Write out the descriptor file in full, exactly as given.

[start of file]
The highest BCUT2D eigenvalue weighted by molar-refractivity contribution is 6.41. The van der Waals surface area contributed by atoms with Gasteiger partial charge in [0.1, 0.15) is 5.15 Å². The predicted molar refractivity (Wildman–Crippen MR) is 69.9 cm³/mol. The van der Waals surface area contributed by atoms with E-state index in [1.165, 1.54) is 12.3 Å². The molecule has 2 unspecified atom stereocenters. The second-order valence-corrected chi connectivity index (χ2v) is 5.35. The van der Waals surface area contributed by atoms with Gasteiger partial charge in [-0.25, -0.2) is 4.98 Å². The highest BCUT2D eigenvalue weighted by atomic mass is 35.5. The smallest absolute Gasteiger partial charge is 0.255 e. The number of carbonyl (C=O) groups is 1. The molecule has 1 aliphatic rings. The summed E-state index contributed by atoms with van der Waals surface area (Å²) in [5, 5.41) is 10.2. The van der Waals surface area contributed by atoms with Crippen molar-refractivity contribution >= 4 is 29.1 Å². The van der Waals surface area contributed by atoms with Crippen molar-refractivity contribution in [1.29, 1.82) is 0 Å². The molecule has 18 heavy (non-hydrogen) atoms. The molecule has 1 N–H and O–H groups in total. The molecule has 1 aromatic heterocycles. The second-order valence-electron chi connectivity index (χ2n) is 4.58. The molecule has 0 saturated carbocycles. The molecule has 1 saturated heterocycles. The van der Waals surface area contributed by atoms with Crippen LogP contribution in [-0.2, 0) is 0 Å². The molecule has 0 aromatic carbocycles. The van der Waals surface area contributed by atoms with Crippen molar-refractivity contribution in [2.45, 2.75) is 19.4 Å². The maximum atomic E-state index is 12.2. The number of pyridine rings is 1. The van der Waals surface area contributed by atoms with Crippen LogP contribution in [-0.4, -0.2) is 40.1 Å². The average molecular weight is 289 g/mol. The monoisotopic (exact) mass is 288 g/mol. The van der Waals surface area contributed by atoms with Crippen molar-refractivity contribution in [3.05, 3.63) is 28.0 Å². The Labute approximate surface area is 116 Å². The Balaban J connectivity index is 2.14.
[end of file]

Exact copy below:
The highest BCUT2D eigenvalue weighted by molar-refractivity contribution is 6.41. The van der Waals surface area contributed by atoms with Gasteiger partial charge in [0.1, 0.15) is 5.15 Å². The predicted molar refractivity (Wildman–Crippen MR) is 69.9 cm³/mol. The van der Waals surface area contributed by atoms with E-state index in [1.165, 1.54) is 12.3 Å². The molecule has 2 unspecified atom stereocenters. The second-order valence-corrected chi connectivity index (χ2v) is 5.35. The van der Waals surface area contributed by atoms with Gasteiger partial charge in [-0.25, -0.2) is 4.98 Å². The highest BCUT2D eigenvalue weighted by atomic mass is 35.5. The smallest absolute Gasteiger partial charge is 0.255 e. The number of carbonyl (C=O) groups is 1. The molecule has 1 aliphatic rings. The summed E-state index contributed by atoms with van der Waals surface area (Å²) in [5, 5.41) is 10.2. The van der Waals surface area contributed by atoms with Crippen molar-refractivity contribution >= 4 is 29.1 Å². The van der Waals surface area contributed by atoms with Crippen molar-refractivity contribution in [1.29, 1.82) is 0 Å². The molecule has 18 heavy (non-hydrogen) atoms. The molecule has 1 N–H and O–H groups in total. The molecule has 1 aromatic heterocycles. The second-order valence-electron chi connectivity index (χ2n) is 4.58. The molecule has 0 saturated carbocycles. The molecule has 1 saturated heterocycles. The van der Waals surface area contributed by atoms with Crippen LogP contribution in [-0.2, 0) is 0 Å². The molecule has 0 aromatic carbocycles. The van der Waals surface area contributed by atoms with Crippen molar-refractivity contribution in [2.45, 2.75) is 19.4 Å². The maximum atomic E-state index is 12.2. The number of pyridine rings is 1. The van der Waals surface area contributed by atoms with Crippen LogP contribution in [-0.4, -0.2) is 40.1 Å². The average molecular weight is 289 g/mol. The monoisotopic (exact) mass is 288 g/mol. The van der Waals surface area contributed by atoms with Crippen molar-refractivity contribution in [3.05, 3.63) is 28.0 Å². The Labute approximate surface area is 116 Å². The Balaban J connectivity index is 2.14.